International students can work on-campus only if they meet certain requirements. Also, International students must obtain specific employment authorization before working off-campus. Please note International students cannot hold a federal work-study position. This is because the Federal Work-Study is a need-based, federal financial aid program, which is available to only U.S. citizens, U.S. nationals, and permanent residents/ eligible non-citizens.
Detailed information regarding Employment for International Students is available in the International Student Hub Canvas Course that all deposited International students are automatically enrolled into.
F-1 On Campus Employment
An F-1 student may work at the University without authorization from the USCIS as long as the job does not interfere with the student's ability to maintain a full-time course load for the quarter. Also, it is important that the Form I-20 is valid and current to seek or maintain on-campus employment. International students can work up to 20 hours / week when school is in session and up to 40 hours/ week during break week(s).
F-1 Optional Practical Training (OPT)
An F-1 student may be authorized to a total of 12 months of full-time practical training, which is a privilege provided by the U.S. government so students can gain practical experience in their field of study. The Optional Practical Training (OPT) is a temporary employment authorization, and to apply for this kind of employment authorization, you must receive a recommendation from the International Office and file a Form I-765, Application for Employment Authorization with the USCIS. Once the USCIS approves your employment, they will send your EAD card (Employment Authorization Document).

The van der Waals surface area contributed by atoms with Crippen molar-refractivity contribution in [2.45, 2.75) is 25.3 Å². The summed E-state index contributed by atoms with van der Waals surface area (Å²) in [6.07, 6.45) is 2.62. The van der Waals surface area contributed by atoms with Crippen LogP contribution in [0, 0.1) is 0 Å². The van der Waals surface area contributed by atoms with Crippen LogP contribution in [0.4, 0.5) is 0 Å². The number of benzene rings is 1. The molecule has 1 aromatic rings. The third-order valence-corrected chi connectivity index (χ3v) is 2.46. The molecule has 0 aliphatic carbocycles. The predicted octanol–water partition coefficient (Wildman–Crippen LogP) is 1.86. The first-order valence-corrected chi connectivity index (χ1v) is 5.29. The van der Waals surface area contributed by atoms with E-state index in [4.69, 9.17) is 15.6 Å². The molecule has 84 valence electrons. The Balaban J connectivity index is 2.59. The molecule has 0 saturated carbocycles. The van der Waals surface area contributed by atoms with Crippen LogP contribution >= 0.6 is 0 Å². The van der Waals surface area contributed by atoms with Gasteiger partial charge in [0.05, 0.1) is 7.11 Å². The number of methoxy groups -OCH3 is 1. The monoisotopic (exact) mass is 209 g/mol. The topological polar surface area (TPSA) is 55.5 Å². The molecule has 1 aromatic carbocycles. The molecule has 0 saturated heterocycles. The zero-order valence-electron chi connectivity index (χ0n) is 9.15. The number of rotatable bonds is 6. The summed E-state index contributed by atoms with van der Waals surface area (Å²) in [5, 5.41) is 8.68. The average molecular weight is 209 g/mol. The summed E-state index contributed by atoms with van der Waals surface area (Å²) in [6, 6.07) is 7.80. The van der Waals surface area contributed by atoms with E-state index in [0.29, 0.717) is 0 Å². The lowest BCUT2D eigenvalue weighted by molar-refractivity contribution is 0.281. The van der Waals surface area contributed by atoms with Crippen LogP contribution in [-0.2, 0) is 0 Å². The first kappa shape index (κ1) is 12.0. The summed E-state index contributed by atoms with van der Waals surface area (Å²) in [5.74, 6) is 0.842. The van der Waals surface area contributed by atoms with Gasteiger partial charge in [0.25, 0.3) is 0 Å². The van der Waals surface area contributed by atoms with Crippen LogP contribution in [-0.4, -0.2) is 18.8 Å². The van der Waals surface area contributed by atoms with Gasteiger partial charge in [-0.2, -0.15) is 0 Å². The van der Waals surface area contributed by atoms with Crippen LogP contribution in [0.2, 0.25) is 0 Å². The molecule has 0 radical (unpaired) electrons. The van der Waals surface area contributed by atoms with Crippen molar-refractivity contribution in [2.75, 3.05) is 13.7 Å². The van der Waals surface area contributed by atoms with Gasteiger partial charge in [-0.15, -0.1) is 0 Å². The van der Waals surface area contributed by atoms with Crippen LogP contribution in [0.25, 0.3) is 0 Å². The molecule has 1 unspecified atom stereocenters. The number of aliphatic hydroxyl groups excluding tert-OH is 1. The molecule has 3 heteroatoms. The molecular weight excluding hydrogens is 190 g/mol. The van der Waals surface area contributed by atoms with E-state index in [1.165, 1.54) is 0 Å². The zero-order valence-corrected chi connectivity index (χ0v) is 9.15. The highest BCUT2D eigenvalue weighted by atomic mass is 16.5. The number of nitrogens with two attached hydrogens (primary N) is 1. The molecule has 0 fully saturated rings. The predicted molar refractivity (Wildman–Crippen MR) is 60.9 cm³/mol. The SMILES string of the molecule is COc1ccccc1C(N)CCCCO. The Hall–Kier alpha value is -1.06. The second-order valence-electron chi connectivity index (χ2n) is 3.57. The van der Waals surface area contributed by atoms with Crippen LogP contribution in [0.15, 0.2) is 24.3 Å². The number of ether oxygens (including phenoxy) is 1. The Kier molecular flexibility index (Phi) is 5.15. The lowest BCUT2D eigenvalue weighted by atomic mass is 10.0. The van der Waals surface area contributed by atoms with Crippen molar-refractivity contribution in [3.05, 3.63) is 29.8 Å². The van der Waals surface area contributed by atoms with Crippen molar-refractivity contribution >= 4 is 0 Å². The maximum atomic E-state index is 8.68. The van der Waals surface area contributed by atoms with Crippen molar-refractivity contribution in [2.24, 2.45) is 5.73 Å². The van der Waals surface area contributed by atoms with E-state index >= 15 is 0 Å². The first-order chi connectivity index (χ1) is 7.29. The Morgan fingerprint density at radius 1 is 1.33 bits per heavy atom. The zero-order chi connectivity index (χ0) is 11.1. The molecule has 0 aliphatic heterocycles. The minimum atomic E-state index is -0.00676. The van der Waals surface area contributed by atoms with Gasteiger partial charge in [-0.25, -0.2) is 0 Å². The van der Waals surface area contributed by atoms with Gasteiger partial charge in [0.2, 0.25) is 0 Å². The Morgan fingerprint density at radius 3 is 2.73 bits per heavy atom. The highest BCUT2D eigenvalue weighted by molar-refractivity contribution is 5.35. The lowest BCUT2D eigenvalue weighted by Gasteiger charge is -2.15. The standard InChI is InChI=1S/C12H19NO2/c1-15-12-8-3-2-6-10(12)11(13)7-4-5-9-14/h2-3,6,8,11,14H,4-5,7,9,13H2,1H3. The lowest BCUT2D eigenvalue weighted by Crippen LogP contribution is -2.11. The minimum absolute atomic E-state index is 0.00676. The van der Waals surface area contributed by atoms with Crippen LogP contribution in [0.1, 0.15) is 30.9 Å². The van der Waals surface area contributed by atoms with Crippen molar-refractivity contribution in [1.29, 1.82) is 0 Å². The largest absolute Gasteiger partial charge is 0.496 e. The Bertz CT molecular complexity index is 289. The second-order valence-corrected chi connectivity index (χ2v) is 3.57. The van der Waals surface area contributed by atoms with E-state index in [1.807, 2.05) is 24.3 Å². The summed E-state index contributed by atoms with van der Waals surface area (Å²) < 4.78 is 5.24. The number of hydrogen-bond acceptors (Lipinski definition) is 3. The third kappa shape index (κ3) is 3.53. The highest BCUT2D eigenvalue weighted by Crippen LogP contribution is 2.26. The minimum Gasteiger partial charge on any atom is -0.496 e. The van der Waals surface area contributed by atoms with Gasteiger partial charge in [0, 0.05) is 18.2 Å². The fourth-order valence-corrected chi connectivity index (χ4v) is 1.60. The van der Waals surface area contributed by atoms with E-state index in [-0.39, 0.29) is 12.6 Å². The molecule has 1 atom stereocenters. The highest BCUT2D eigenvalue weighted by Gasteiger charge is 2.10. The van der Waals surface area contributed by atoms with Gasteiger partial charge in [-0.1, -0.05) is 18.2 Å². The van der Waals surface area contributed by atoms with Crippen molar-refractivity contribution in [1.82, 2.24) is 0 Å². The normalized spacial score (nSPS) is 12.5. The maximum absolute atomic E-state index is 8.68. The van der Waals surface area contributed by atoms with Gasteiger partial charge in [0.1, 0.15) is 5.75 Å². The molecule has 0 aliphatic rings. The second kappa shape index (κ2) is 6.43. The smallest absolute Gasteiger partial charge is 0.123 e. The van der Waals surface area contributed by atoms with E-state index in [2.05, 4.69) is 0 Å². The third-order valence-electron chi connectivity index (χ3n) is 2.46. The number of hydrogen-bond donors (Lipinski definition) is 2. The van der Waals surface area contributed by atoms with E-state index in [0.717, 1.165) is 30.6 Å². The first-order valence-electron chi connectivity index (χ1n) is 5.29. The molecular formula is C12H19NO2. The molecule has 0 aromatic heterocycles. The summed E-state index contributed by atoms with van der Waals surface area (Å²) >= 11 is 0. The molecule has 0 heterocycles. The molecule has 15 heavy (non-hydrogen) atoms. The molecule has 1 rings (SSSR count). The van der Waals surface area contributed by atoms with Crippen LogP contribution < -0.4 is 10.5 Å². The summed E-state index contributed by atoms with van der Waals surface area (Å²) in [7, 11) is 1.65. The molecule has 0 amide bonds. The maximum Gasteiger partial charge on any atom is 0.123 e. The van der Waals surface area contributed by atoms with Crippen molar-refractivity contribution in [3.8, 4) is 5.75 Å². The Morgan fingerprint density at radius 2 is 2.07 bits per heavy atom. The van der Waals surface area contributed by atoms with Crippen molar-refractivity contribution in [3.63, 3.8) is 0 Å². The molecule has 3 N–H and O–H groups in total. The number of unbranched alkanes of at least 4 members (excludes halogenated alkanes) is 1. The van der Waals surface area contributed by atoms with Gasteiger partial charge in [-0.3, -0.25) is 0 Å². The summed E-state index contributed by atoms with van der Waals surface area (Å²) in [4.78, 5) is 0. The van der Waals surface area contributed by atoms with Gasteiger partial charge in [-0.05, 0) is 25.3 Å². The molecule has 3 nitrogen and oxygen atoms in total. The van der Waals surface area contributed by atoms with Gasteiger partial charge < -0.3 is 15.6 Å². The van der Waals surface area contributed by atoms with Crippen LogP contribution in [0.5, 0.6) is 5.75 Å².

Optional Practical Training STEM extension
Students who majored in an eligible Science, Technology, Engineering or Math (STEM) field may qualify for a one-time, 24-Month Extension of post-completion optional practical training (OPT). Interested students should talk to their DSO and visit the Department of Homeland Security website, Study in the States, for additional information: https://studyinthestates.dhs.gov/stem-opt-hub/for-students/students-determining-stem-opt-extension-eligibility
A Social Security Number is a unique, nine-digit number assigned by the government, which authorizes individuals to work in the United States and determines eligibility for social security benefits. A Social Security number (SSN) is issued to track earnings over a worker’s lifetime. The Social Security number itself is not a work permit. Employment is required in order to obtain a Social Security card.
Detailed information regarding How to Obtain a Social Security Number is available in the International Student Hub Canvas Course that all deposited International students are automatically enrolled into.
F-1 students, and their dependents, may be eligible to drive a motor vehicle while residing in the United States. However, those who wish to operate a vehicle must successfully apply for and receive a driver’s license. Driving a car without a driver’s license is illegal. To acquire a driver’s license, you must apply for one at your local Department of Motor Vehicles (DMV), which can have a different name in some states.